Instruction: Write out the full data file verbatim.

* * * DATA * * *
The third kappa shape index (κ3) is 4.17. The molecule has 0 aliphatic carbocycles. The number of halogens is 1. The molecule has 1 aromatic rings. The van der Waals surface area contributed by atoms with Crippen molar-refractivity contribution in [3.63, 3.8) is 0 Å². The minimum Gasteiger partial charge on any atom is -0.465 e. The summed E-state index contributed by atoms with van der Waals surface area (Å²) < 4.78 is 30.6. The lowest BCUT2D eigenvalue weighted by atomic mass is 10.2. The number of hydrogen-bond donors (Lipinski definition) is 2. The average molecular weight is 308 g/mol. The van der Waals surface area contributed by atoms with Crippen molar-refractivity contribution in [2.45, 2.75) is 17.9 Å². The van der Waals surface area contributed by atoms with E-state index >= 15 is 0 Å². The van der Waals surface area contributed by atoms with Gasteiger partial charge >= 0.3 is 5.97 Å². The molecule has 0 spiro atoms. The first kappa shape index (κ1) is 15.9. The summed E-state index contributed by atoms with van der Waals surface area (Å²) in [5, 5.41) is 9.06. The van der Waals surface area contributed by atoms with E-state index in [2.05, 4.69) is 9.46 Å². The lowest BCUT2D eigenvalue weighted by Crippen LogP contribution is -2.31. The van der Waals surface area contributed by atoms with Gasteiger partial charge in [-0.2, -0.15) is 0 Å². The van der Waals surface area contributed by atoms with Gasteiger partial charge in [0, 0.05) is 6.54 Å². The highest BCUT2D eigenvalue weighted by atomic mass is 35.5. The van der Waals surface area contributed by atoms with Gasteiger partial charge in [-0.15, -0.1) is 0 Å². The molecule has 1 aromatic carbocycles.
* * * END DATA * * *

The third kappa shape index (κ3) is 4.17. The molecule has 0 aliphatic carbocycles. The number of halogens is 1. The molecule has 1 aromatic rings. The van der Waals surface area contributed by atoms with Crippen molar-refractivity contribution in [3.63, 3.8) is 0 Å². The minimum Gasteiger partial charge on any atom is -0.465 e. The summed E-state index contributed by atoms with van der Waals surface area (Å²) < 4.78 is 30.6. The lowest BCUT2D eigenvalue weighted by atomic mass is 10.2. The number of hydrogen-bond donors (Lipinski definition) is 2. The average molecular weight is 308 g/mol. The van der Waals surface area contributed by atoms with Crippen molar-refractivity contribution in [2.45, 2.75) is 17.9 Å². The van der Waals surface area contributed by atoms with E-state index >= 15 is 0 Å². The van der Waals surface area contributed by atoms with Gasteiger partial charge >= 0.3 is 5.97 Å². The molecule has 0 spiro atoms. The first kappa shape index (κ1) is 15.9. The summed E-state index contributed by atoms with van der Waals surface area (Å²) in [5, 5.41) is 9.06. The van der Waals surface area contributed by atoms with E-state index in [2.05, 4.69) is 9.46 Å². The lowest BCUT2D eigenvalue weighted by Crippen LogP contribution is -2.31. The van der Waals surface area contributed by atoms with Gasteiger partial charge in [-0.2, -0.15) is 0 Å². The van der Waals surface area contributed by atoms with Gasteiger partial charge in [0, 0.05) is 6.54 Å². The highest BCUT2D eigenvalue weighted by atomic mass is 35.5. The van der Waals surface area contributed by atoms with Gasteiger partial charge in [-0.15, -0.1) is 0 Å². The molecule has 1 aromatic carbocycles.